Release of fluoridation Inquiry
Wellington Water’s Board and management have committed to implement the findings of an independent inquiry into the events that resulted in fluoridation being turned off at the Te Mārua and Gear Island Water Treatment Plants in May and November 2021.
“The inquiry findings clearly identify where and how we failed, and we again apologise for those failings,” Lynda Carroll, Chair of Wellington Water’s Board says.
“The findings and recommendations provide us with a clear direction on improvements we can make to ensure we deliver the level of performance that our customers and stakeholders expect and deserve. Many of these actions were put in place in parallel to the inquiry. Our focus was on putting the situation right as soon as possible,” Lynda says.
“When the Board commissioned this independent inquiry, we were determined that the inquiry would not slow the work to restore fluoride back in the drinking water at Te Mārua and Gear Island. It is positive to see that Wellington Water management has already addressed a number of the findings ahead of the inquiry being completed.”
Chief Executive Colin Crampton says Wellington Water is committed to ensuring the mistakes do not happen again and completing the implementation of the inquiry recommendations are the highest priority alongside water quality and safety.
“We have worked at pace while the inquiry was underway which is acknowledged in the inquiry report.
“We have a September target date for getting fluoride back into the drinking water at the two plants. Greater Wellington Regional Council has approved funding to construct purpose-built standalone fluoride facilities for both plants. We have improved our fluoridation reporting to councils, on our website, in our Statement of Intent and as a formal performance measure,”
“We’ve also developed a detailed implementation plan to address the inquiry’s five recommendations. Our work will focus on building on communications, risk identification and increased transparency to continue to give our Board, stakeholders and the public assurance that we’re doing our job properly.”
“We have worked hard to improve our performance during the inquiry and will continue to do so as we implement its recommendations,” says Lynda.
“Our focus continues to be on delivering on our council commitments, and continuing to put our customers’, communities’ and mana whenua needs at the forefront of what we do so all get the best out of the services we are funded to provide.”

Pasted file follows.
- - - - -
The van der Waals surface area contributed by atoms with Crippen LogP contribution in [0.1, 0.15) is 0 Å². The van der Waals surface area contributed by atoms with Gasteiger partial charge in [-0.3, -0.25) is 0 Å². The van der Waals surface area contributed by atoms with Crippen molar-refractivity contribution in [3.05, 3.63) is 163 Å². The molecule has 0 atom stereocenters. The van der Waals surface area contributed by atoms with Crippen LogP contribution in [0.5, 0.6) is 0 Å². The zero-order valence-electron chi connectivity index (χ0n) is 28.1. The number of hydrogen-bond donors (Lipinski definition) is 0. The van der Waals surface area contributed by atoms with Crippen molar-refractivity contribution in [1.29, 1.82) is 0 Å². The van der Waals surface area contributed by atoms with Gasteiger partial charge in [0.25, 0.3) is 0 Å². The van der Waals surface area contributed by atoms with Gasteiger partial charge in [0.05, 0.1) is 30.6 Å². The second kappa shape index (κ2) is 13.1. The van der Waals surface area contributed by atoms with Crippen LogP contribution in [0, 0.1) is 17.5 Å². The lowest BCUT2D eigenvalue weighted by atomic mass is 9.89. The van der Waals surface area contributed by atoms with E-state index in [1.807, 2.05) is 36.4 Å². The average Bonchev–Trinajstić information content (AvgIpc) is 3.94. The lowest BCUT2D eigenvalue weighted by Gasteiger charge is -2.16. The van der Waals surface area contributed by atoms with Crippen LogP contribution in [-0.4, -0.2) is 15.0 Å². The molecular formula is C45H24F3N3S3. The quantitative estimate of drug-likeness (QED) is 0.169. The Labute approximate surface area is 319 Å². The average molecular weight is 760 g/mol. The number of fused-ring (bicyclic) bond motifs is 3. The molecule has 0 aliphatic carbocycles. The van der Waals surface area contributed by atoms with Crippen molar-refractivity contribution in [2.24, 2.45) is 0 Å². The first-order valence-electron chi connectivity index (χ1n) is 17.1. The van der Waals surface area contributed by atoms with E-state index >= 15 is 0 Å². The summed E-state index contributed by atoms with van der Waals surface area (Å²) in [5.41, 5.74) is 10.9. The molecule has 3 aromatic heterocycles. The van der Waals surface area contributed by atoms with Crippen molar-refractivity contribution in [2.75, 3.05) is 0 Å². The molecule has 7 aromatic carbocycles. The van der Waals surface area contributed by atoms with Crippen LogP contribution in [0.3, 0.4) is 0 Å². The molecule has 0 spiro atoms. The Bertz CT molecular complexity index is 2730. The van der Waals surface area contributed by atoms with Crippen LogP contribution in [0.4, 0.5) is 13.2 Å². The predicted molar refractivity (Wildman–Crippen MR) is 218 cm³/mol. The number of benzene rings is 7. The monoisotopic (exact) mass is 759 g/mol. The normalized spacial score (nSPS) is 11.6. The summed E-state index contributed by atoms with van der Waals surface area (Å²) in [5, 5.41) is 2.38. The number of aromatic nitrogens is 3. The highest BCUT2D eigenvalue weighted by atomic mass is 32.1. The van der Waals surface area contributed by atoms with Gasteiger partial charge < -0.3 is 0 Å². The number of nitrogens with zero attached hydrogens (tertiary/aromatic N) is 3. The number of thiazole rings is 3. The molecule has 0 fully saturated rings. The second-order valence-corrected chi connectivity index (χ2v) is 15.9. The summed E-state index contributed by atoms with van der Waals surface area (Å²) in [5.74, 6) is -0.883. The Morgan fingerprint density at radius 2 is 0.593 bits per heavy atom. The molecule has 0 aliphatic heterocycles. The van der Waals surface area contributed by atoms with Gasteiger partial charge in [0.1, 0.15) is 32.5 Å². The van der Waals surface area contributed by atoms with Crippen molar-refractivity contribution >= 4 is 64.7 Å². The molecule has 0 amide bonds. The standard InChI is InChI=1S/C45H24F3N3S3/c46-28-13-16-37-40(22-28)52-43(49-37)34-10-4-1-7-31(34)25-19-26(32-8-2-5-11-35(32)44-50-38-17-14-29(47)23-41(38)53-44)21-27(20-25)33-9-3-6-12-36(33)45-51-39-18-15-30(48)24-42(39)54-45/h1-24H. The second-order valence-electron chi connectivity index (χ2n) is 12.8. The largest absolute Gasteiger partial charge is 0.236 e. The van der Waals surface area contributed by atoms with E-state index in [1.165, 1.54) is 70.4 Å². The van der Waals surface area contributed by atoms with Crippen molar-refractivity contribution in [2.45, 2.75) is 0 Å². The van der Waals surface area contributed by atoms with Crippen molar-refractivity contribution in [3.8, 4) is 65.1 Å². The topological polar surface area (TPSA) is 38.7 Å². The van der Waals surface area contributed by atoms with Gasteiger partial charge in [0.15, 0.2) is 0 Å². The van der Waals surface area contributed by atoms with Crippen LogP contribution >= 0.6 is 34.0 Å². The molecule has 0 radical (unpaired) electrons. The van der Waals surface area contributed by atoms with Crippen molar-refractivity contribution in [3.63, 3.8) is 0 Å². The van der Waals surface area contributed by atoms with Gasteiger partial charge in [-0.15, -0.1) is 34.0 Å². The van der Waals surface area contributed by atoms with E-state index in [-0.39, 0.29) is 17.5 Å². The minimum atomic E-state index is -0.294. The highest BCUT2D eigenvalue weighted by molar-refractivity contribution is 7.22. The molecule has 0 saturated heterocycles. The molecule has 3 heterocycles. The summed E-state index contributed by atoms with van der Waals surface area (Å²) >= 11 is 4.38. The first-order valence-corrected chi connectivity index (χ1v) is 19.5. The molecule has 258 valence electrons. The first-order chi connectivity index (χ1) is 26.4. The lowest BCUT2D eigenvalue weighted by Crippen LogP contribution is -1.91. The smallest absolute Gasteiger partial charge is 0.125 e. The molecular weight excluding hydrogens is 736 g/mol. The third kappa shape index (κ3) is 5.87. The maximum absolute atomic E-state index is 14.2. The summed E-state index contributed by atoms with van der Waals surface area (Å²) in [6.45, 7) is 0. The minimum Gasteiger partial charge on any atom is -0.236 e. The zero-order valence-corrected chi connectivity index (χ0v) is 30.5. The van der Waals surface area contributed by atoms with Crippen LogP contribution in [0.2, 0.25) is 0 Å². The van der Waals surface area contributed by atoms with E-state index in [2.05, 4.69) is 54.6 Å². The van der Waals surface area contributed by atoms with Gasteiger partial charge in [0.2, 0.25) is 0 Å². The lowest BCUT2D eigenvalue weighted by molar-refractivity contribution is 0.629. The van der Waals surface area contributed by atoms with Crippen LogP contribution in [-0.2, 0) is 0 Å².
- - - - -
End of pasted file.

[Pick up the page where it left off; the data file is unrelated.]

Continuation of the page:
In summary, the Inquiry found that:
- Fluoridation for oral health wasn’t a priority for Wellington Water
- Drinking water has been safe, but not optimally fluoridated
- Fluoridation was stopped in order to ensure the safety of drinking water and operators, with no plan to turn it back on
- There were long-standing challenges to providing fluoridation safely
- There was good awareness of these issues within the organisation at operational levels, and attempts to address them, albeit slowly
- There were organisational challenges to raising and addressing issues
- The Board didn’t have the technical expertise to realise that they needed to be asking questions about fluoride in relation to oral health
- Escalation and communication of the decision to stop fluoridation took too long
- The complexity of the Wellington Water model makes service delivery challenging
- The prospect of reform appears to be challenging for Wellington Water’s
- There may be a capacity issue for the Board
The inquiry has made five recommendations, which have been accepted by the Wellington Water Board:
- Maintain a relentless focus on effective fluoridation in both the short and long term
- Make sure the Board has the right collective experience and knowledge to govern effectively
- Provide greater clarity of roles, responsibilities, and processes for managing fluoridation issues within Wellington Water
- Improve the standard of asset management
- Continue to strengthen the regulatory function at Wellington Water